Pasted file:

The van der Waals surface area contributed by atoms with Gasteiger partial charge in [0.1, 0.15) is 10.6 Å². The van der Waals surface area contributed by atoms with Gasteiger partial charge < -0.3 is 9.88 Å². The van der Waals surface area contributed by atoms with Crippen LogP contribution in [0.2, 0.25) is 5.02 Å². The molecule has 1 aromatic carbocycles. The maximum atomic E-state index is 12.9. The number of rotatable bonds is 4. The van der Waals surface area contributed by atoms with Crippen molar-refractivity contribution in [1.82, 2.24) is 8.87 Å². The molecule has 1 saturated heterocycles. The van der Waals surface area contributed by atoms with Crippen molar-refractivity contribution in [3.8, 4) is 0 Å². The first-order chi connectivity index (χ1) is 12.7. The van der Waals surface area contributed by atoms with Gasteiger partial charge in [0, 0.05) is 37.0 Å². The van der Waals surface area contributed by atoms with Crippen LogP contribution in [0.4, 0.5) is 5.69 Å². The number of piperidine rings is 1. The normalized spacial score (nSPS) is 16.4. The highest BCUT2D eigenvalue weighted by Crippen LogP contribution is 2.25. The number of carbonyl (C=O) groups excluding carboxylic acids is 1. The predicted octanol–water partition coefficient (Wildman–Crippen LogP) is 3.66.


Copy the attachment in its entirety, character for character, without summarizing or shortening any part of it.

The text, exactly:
The van der Waals surface area contributed by atoms with Gasteiger partial charge in [0.1, 0.15) is 10.6 Å². The van der Waals surface area contributed by atoms with Gasteiger partial charge < -0.3 is 9.88 Å². The van der Waals surface area contributed by atoms with Crippen LogP contribution in [0.2, 0.25) is 5.02 Å². The molecule has 1 aromatic carbocycles. The maximum atomic E-state index is 12.9. The number of rotatable bonds is 4. The van der Waals surface area contributed by atoms with Crippen molar-refractivity contribution in [1.82, 2.24) is 8.87 Å². The molecule has 1 saturated heterocycles. The van der Waals surface area contributed by atoms with Crippen molar-refractivity contribution in [3.8, 4) is 0 Å². The first-order chi connectivity index (χ1) is 12.7. The van der Waals surface area contributed by atoms with Gasteiger partial charge in [0, 0.05) is 37.0 Å². The van der Waals surface area contributed by atoms with Crippen LogP contribution in [0.4, 0.5) is 5.69 Å². The number of piperidine rings is 1. The normalized spacial score (nSPS) is 16.4. The highest BCUT2D eigenvalue weighted by Crippen LogP contribution is 2.25. The number of carbonyl (C=O) groups excluding carboxylic acids is 1. The predicted octanol–water partition coefficient (Wildman–Crippen LogP) is 3.66.